SEC Proposes Definition of Venture Capital Fund under Dodd-Frank
The Proposed Rules
One of the provisions of the Dodd-Frank Wall Street Reform and Consumer Protection Act (the “Dodd-Frank Act”) was to require many more financial advisors to register under the Investment Advisers Act of 1940 (the “Advisers Act”). The Dodd-Frank Act exempted advisers that only manage venture capital funds from registration under the Advisers Act, and the Securities and Exchange Commission (the “SEC”) was directed to define the term “venture capital fund.” On November 19, 2010 the SEC proposed a definition of “venture capital fund”. Under the proposed definition, a venture capital fund is a private fund that:
- Public Representation. Represents itself to investors and potential investors that it is a venture capital fund.
- Invests in Qualifying Portfolio Companies. Only invests in equity securities (including convertible notes, warrants and other securities that are convertible into equity securities) of “qualifying portfolio companies” (see below) (and at least eighty percent (80%) of the equity securities of each qualifying portfolio company owned by the fund was acquired directly or indirectly from the qualifying portfolio company) or cash, cash equivalents or U.S. Treasuries with a remaining maturity of sixty (60) days or less.
- Significant Management Guidance. With respect to each qualifying portfolio company, either has an arrangement whereby the fund or the investment adviser offers to provide, and if so accepted, does so provide, significant guidance and counsel concerning the management, operations or business objectives and policies of the qualifying portfolio company.
- No leverage. Does not borrow, issue debt obligations, provide guarantees or otherwise incur leverage in excess of fifteen percent (15%) of the fund’s aggregate capital contributions and uncalled committed capital, and any such borrowing, indebtedness, guarantee or leverage is for a non-renewable term of no longer than 120 days.
- No redemption rights. Does not offer redemption rights to its investors.
Under the proposed rules, “qualifying portfolio company” means any company that:
- Private company. At the time of any investment by the fund, is not publicly traded and does not control, is not controlled by or under common control with a publicly traded company.
- No borrowing. Does not borrow or issue debt obligations in connection with the fund’s investment in such company.
- No purchase from existing security holders. Does not redeem, exchange or repurchase any securities of the company, or distribute to pre-existing security holders cash or other assets in connection with the fund’s investment in such company.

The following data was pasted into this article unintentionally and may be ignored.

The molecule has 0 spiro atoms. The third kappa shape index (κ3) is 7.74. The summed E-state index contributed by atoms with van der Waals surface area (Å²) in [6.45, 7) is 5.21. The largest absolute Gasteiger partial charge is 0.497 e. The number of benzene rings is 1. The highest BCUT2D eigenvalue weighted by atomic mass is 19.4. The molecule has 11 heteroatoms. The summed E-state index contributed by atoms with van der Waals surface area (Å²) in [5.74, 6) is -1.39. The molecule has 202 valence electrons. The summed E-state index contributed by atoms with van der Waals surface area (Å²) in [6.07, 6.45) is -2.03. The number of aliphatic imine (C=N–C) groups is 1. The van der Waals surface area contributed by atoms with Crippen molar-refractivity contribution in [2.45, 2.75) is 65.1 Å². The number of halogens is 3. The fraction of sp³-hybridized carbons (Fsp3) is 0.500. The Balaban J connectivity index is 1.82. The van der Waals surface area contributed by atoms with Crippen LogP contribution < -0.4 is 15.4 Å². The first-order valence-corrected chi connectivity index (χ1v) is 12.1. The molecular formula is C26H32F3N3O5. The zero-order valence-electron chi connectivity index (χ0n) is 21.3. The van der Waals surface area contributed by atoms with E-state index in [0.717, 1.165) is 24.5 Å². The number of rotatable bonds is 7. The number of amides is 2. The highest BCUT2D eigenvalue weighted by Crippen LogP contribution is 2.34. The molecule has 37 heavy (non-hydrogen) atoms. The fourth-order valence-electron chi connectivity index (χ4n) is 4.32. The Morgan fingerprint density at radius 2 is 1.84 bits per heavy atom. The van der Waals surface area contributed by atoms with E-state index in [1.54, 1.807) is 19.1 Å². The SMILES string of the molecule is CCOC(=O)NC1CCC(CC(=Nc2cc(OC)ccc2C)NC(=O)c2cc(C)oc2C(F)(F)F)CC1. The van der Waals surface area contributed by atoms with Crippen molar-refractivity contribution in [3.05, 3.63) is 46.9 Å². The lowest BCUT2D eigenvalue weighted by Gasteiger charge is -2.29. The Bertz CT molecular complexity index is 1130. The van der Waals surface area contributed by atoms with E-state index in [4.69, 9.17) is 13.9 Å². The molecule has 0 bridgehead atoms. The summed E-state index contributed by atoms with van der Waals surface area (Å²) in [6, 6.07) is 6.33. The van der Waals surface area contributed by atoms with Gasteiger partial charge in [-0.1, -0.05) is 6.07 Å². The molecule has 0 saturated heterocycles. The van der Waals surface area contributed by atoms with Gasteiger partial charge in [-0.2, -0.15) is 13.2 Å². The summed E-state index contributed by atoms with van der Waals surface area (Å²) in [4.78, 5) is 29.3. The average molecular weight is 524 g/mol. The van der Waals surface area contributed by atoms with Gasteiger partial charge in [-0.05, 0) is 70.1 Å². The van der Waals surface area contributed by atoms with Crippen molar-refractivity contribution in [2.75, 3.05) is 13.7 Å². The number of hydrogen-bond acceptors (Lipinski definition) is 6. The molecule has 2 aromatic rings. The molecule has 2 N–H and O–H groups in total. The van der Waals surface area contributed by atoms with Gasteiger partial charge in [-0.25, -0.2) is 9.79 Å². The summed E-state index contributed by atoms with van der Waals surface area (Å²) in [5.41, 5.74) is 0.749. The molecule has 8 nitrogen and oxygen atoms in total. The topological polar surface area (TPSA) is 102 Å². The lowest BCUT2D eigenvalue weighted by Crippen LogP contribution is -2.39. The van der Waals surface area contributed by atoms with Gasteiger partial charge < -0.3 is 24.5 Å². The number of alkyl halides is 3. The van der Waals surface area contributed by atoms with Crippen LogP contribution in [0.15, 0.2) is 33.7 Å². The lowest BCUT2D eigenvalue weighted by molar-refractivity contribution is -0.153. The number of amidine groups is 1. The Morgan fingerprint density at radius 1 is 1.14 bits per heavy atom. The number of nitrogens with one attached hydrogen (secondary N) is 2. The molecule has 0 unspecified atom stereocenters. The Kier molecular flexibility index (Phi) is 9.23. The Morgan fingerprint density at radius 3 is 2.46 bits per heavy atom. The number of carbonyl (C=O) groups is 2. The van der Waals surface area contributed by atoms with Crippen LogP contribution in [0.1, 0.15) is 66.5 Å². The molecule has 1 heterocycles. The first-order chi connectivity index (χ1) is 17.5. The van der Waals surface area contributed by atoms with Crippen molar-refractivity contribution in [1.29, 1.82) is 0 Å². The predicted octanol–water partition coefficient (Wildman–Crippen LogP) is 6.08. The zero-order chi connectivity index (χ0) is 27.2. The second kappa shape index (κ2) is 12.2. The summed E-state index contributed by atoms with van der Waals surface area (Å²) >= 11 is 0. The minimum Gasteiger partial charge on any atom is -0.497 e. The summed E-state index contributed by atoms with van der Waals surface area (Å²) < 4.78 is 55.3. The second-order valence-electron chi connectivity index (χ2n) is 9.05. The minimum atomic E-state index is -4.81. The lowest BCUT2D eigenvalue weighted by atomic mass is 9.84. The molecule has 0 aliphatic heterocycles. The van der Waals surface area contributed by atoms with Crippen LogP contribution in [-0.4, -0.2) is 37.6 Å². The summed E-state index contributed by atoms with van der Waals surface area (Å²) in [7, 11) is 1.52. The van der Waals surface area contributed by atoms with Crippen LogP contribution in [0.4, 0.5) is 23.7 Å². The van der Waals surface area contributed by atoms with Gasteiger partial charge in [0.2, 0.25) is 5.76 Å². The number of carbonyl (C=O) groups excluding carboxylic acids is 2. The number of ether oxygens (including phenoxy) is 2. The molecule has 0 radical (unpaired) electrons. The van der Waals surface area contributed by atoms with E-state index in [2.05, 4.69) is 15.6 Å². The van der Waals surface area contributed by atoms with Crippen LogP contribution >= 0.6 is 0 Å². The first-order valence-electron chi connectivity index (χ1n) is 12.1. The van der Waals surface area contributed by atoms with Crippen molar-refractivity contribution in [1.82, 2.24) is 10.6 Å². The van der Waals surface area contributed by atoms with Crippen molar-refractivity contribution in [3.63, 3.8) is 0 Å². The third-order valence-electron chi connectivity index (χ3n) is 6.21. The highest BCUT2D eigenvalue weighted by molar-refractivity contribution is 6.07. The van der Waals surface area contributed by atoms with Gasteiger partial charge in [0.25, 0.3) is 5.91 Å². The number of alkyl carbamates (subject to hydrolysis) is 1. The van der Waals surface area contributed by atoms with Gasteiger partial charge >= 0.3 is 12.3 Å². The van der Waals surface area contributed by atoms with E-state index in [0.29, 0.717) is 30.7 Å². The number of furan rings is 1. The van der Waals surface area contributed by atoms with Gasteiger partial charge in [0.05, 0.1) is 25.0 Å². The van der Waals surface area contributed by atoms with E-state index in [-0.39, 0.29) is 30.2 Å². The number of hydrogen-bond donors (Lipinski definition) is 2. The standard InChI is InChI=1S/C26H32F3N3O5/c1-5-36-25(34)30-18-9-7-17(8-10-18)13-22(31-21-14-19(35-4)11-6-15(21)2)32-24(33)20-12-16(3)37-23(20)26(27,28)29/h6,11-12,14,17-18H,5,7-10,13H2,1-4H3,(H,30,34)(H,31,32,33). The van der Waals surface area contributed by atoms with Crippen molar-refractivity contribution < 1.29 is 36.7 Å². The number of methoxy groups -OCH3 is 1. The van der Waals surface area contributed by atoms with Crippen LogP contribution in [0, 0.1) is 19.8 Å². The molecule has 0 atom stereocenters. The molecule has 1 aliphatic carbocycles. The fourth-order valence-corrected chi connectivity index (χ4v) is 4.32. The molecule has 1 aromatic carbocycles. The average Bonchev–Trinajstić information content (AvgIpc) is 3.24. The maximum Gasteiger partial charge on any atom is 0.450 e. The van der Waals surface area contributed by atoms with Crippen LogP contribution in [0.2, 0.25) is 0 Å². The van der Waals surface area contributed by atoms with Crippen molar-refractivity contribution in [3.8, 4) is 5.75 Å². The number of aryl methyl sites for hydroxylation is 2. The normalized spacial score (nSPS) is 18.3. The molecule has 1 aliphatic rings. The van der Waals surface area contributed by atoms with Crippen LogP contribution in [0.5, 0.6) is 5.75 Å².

Under a proposed grandfathering provision, existing funds that make venture capital investments would generally be deemed to meet the proposed definition, as long as they have represented themselves as venture capital funds.
If adopted, the proposed rules raise create significant ambiguity or significant concerns regarding existing practices of venture capital firms.
What constitutes “significant guidance and counsel concerning the management, operations or business objectives and policies of the qualifying portfolio company”? Is Board representation sufficient? What about board observers? Smaller funds that are more passive nature?
Public companies sometimes want to spin out very early stage technology that is years from commercialization to affiliated companies and then rely on venture capital funds to fund their growth. The proposed rules would prohibit that practice.
Many public companies have captive venture capital investment vehicles that invest in emerging companies. The proposed rules would prohibit co-investment by funds if the captive venture capital investment vehicle controls the company.
Many companies rely on governmental or other low interest loans to fund their growth. The loans often require some matching funds as an independent third-party validation of the company’s prospects. The proposed rules appear to prohibit companies from raising matching debt capital as part of a venture capital investment.
- Occasionally, founders in later stage venture backed companies opt to “take some money off the table” by selling a portion of their equity in connection with later stage rounds. The proposed rules prohibit this practice. Potentially more problematic, the proposed rules could also be interpreted to prohibit repurchases of equity securities from former founders or employees who are no longer active in the company.
While the SEC appears to have made a good faith effort in defining what constitutes an exempt venture capital fund, some of the proposed rules would negatively affect certain common practices in a manner that is hard to explain if the goal is to further investor protection.